Issue 102 October 2006 RSS

On ‘E’


Whether making drawings, paintings or conceptual projects 'boycotting' women and dropping out from the art world, Lee Lozano wanted to 'participate only in a total revolution simultaneously personal and public'


She was born ‘NOV. 5, 1930, 4:25 PM, NEWARK, N. J.,’ and considered the citation – an alphanumeric confluence marking time and space, inflected with scientific as well as astrological specificity – her ‘ONLY TRUE NAME’. As she noted in a fascinating skeletal autobiographical text penned in 1970 on a sheet of graph paper, any further alterations were considered a ‘CHANGE OF NAME’, whether the given nomenclature, Lenore Knaster, of her parents three days after her birth or that of her own choice or situation. A Scorpio, she marked her second change of name, to Lee Knaster, in December 1944, the year that she self-actualized a ‘REJECTION OF TRADITIONAL AMERICAN MIDDLE-CLASS TRIP’. The artist’s trip went elsewhere.

While the autobiography, written almost in the third-person, biographically, begins by noting her name-changes, continues by listing her academic degrees (B.A. from the University of Chicago, 1948–51; B.F.A. from The Art Institute of Chicago, 1956–60), and ends by listing her gallery representation (a late language piece, from 1998, pokes fun at the idea of someone asking her to list all her collectors – [or ‘PURCHASES & PURCHASERS’ as she puts it] – which she proceeds to do by class, occupation, gender, sexuality and purpose), the information presented between these lists, with few crossings-out, starkly pares away any fat:



MARRIAGE, 1956–60
DRUGS, 1959
ART, 1935
SCIENCE, 1940’

Presented in the same hand and in block capitals, at the same moment, and in the same manner as other language pieces, many of which also have a starting date and proceed into the future, ‘CONTINUING’, it’s not clear that the autobiography is not a piece itself. She investigated the atomic boundaries of life and art, although, like Marie Curie’s experiments with radioactivity, not without psychic and/or mortal consequence.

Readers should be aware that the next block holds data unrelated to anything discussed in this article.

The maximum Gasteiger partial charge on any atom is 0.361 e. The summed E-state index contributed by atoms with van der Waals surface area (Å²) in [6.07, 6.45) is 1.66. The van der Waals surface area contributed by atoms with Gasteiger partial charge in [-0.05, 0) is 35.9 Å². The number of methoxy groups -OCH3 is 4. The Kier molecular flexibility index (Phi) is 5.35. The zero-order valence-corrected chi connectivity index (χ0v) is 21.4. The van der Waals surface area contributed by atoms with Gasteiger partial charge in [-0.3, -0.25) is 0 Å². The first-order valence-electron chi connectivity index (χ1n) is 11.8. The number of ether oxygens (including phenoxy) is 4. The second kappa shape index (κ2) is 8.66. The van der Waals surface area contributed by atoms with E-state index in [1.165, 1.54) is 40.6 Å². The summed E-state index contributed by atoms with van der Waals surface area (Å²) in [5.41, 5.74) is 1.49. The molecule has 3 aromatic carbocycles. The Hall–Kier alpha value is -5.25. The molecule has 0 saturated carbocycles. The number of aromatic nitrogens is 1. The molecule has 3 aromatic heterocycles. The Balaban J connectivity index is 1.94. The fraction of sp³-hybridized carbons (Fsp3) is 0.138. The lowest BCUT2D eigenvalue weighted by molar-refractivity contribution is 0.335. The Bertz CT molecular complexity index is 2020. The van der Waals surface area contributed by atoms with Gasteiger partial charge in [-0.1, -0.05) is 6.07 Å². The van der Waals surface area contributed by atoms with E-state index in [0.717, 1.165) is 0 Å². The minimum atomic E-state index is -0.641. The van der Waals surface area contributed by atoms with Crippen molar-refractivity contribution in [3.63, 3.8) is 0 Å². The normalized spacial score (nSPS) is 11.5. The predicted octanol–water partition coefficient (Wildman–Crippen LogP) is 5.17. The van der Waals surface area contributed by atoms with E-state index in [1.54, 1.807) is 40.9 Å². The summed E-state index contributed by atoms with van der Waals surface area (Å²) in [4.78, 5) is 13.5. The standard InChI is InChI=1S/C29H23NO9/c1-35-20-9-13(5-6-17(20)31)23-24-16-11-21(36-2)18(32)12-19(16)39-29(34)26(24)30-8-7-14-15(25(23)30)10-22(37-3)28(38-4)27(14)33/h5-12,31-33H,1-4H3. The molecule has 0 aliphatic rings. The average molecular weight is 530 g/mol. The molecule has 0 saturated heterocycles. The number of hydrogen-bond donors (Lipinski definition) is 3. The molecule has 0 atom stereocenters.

Her marriage to Adrian Lozano, a Mexican-born architect, provided her third change of name (‘AUG, 1956’), to Lee Lozano, but although she was divorced after four years, a period that ‘apparently included the couple’s ritual of dressing identically’,1 it was not her last change. Carl Andre has noted how she wanted, at some point, only ‘to be known as “E”, the other letters having fallen over the years as reluctantly as an oak’s leaves over the winter’.2 But the name-change may not have been so reluctant, hibernal or random. Jane Necol, one of the editors of Andre’s statement (published in conjunction with a show she co-organized with Donald Droll in 1983 at PS1 in New York, ‘Abstract Painting 1960–69’, which included Lozano’s paintings and, in addition, garnered one of her last published statements about her work), has written that when she and her colleague Maurice Poirier conducted the interview with Lozano by telephone, Poirier manned the phone while Necol listened:

‘At the beginning of the interview, she [Lozano] also talked about her name change and tenuous connection with, as she put it, the individual who made the paintings, among other topics related to her broader definition of art, saying in part “Art is a lot more interesting than just canvases and sculptures, drawings and prints, and things like that”.’3